Oh how time flies. It was indeed five years ago that the Carducci Quartet published its first volume of Glass quartets recorded for the Naxos label in 2010. A few weeks ago, the quartet tackled most of the remaining repertoire Glass has written on that scale including String Quartet No.5 (1991), an eight-movement suite of music from Glass’s Dracula (1999), and the String Sextet arrangement of Symphony No.3 – mistakenly listed on the back of the CD as “Heroes” which is of course the subtitle of Glass’s Symphony No.4.
Speaking from personal experience, Glass’s quartets themselves – and recording them – is a challenging prospect. Not only is the music to varying degrees traditionally “difficult,” but the composer’s penchant for pure intervals lays bare any and all mistakes. These are mistakes which are common in string performance of all sorts of music from Mozart to Stravinsky. However, in the modern canon one of the benefits of moving away from tonality meant that such errors were less common because one might not know that certain music was being played out of tune intentionally or not. On the other hand, chez Glass, if you are playing out of tune it’s immediately perceptible. As such, the marvelous part of the Carducci’s playing in this case is not that they are playing in tune, but that there’s a confidence and coherence in its reading of the works in question – that is to say they are playing precisely in tune at full speed.
Part of the splendor of early Glass’s music was the human element of audible struggle in otherwise mechanical repetitions; since humans were playing Glass’s music you would hear the struggles, mistakes, and minute shifts of time in entrances, exits, which brought the music a humanity despite its heavy repetitions. Most of Glass’s music for string quartets come mostly from a “later” period of a mature composer with the exception of String Quartet No.1 (1966) which is in fact his Opus One in the minimalist style. Carducci Quartet relishes in the more Romantic elements of Glass’s later style, all the while maintaining an expert technical command required for all the rhythmic precision necessary for this music to thrive.
No where is this more evident than in the Carducci Quartet’s interpretation of String Quartet No.5. The piece is in five movements but with each movement marked attaca, meaning that the piece should really be heard as one big movement. With that in mind, I’ve always heard the piece as a four movement prelude to a hoe-down jubilation in the fifth movement – possibly the joyous thing Glass has ever composed. Everything energy and momentum leads to that movement and its celebratory middle section. With an extended, perhaps exaggerated, held note at the end of the fourth movement, the Carducci’s seem to understand the architecture of the whole piece in a complete and dramatic sense. For me, that held note indicated everything of the group’s mastery of the music.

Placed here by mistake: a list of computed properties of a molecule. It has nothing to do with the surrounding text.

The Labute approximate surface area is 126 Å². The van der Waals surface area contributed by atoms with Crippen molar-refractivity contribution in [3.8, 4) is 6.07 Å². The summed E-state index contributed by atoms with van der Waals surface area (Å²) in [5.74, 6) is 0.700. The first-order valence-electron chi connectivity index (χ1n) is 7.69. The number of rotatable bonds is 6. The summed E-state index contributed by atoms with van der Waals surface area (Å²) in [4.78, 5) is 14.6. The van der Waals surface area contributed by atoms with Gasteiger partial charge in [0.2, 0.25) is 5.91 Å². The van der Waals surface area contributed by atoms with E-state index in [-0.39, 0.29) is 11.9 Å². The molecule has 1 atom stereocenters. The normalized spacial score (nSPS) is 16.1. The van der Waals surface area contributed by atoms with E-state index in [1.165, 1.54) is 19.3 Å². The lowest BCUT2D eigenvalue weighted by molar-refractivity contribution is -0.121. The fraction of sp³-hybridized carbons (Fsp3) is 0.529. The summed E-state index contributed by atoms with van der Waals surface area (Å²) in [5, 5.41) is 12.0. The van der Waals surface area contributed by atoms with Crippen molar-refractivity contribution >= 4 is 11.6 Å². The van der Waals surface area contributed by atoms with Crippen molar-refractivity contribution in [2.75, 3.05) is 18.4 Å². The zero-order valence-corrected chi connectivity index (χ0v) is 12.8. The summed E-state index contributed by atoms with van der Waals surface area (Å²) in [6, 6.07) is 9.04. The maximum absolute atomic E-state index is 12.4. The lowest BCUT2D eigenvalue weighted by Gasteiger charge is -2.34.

It is refreshing to hear a new extended suite from Glass’s Dracula. The music was reserved for performances by Glass and the Kronos Quartet for a very long time as Dracula remains part of the active repertoire (Glass and Kronos will perform Dracula at the ACE HOTEL in Los Angeles this Halloween). Michael Riesman arranged the entirety of the score for piano, and pianist Bruce Levingston made his own transcriptions and recorded them, as well. The score also exists in an arrangement for the Philip Glass Ensemble. However, until this new recording, no group besides Kronos Quartet has ever recorded an extended suite for the original arrangement of string quartet. Again, the performance is brilliant.
Once upon a time, all this music would have been considered challenging in some way to performers and audiences alike. Perhaps owing to the youth of the players involved here, it’s clear to me that Glass’s musical language is now completely part of the musical vernacular of our time: these players “get it” and reveal themselves to be nothing less than masters of Glass’s style – fluent practitioners of his language. This is on full display in tracks like “The Storm” with it’s quick tempo and rapid shifts from pizzicato to arco, then leading to displays of lucious melodic playing in “In The Theatre” and a virtuosic unraveling of everything in “The End.”
For the arrangement of Glass’s Third Symphony for String Sextet, the Carducci Quartet brought in violist Cian Ó Dúill and cellist Gemma Rosefield. The enlarged group loses nothing in organic intensity. In all, this new release flows brilliantly from one track to another. In terms of programming, it works great, it’s the kind of all-Glass concert I think would work great in live performance: a chamber music masterwork, followed by theater/film music of a Romantic nature, concluding with a larger and more serious piece with symphonic dimensions. It highlights elements of the highest qualities in Glass’s music in many different media in which he composes. Glass’s music benefits from and is complimented by such highly accomplished performances. Highly Recommended